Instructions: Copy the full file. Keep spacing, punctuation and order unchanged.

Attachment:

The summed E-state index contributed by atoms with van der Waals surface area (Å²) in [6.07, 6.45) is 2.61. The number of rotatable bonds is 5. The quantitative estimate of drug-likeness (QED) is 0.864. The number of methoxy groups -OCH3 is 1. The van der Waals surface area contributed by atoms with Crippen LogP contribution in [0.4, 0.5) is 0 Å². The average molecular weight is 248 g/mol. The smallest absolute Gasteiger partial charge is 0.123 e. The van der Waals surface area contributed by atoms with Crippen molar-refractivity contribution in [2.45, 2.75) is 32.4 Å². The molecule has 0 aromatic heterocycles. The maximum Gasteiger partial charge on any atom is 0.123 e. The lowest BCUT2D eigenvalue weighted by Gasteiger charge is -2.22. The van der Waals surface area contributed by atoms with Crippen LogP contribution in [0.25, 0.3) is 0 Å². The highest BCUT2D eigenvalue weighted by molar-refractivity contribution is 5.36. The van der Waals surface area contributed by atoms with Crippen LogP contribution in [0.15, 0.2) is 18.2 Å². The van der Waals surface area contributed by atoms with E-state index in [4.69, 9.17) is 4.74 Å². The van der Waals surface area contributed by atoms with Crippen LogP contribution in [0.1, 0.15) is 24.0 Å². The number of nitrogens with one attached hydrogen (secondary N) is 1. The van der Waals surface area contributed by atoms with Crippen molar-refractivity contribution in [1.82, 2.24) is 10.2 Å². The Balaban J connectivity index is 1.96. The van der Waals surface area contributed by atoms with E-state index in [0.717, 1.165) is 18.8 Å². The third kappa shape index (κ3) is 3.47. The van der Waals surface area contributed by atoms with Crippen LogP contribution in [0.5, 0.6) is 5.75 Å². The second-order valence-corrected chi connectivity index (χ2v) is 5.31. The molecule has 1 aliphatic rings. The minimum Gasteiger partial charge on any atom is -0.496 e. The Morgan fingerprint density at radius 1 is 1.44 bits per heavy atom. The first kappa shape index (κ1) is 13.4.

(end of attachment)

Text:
The summed E-state index contributed by atoms with van der Waals surface area (Å²) in [6.07, 6.45) is 2.61. The number of rotatable bonds is 5. The quantitative estimate of drug-likeness (QED) is 0.864. The number of methoxy groups -OCH3 is 1. The van der Waals surface area contributed by atoms with Crippen LogP contribution in [0.4, 0.5) is 0 Å². The average molecular weight is 248 g/mol. The smallest absolute Gasteiger partial charge is 0.123 e. The van der Waals surface area contributed by atoms with Crippen molar-refractivity contribution in [2.45, 2.75) is 32.4 Å². The molecule has 0 aromatic heterocycles. The maximum Gasteiger partial charge on any atom is 0.123 e. The lowest BCUT2D eigenvalue weighted by Gasteiger charge is -2.22. The van der Waals surface area contributed by atoms with Crippen LogP contribution in [0.25, 0.3) is 0 Å². The highest BCUT2D eigenvalue weighted by molar-refractivity contribution is 5.36. The van der Waals surface area contributed by atoms with Crippen LogP contribution in [0.15, 0.2) is 18.2 Å². The van der Waals surface area contributed by atoms with E-state index in [4.69, 9.17) is 4.74 Å². The van der Waals surface area contributed by atoms with Crippen LogP contribution in [0.1, 0.15) is 24.0 Å². The number of nitrogens with one attached hydrogen (secondary N) is 1. The van der Waals surface area contributed by atoms with Crippen molar-refractivity contribution in [1.82, 2.24) is 10.2 Å². The Balaban J connectivity index is 1.96. The van der Waals surface area contributed by atoms with E-state index in [0.717, 1.165) is 18.8 Å². The third kappa shape index (κ3) is 3.47. The van der Waals surface area contributed by atoms with Crippen LogP contribution in [0.5, 0.6) is 5.75 Å². The second-order valence-corrected chi connectivity index (χ2v) is 5.31. The molecule has 1 aliphatic rings. The minimum Gasteiger partial charge on any atom is -0.496 e. The Morgan fingerprint density at radius 1 is 1.44 bits per heavy atom. The first kappa shape index (κ1) is 13.4.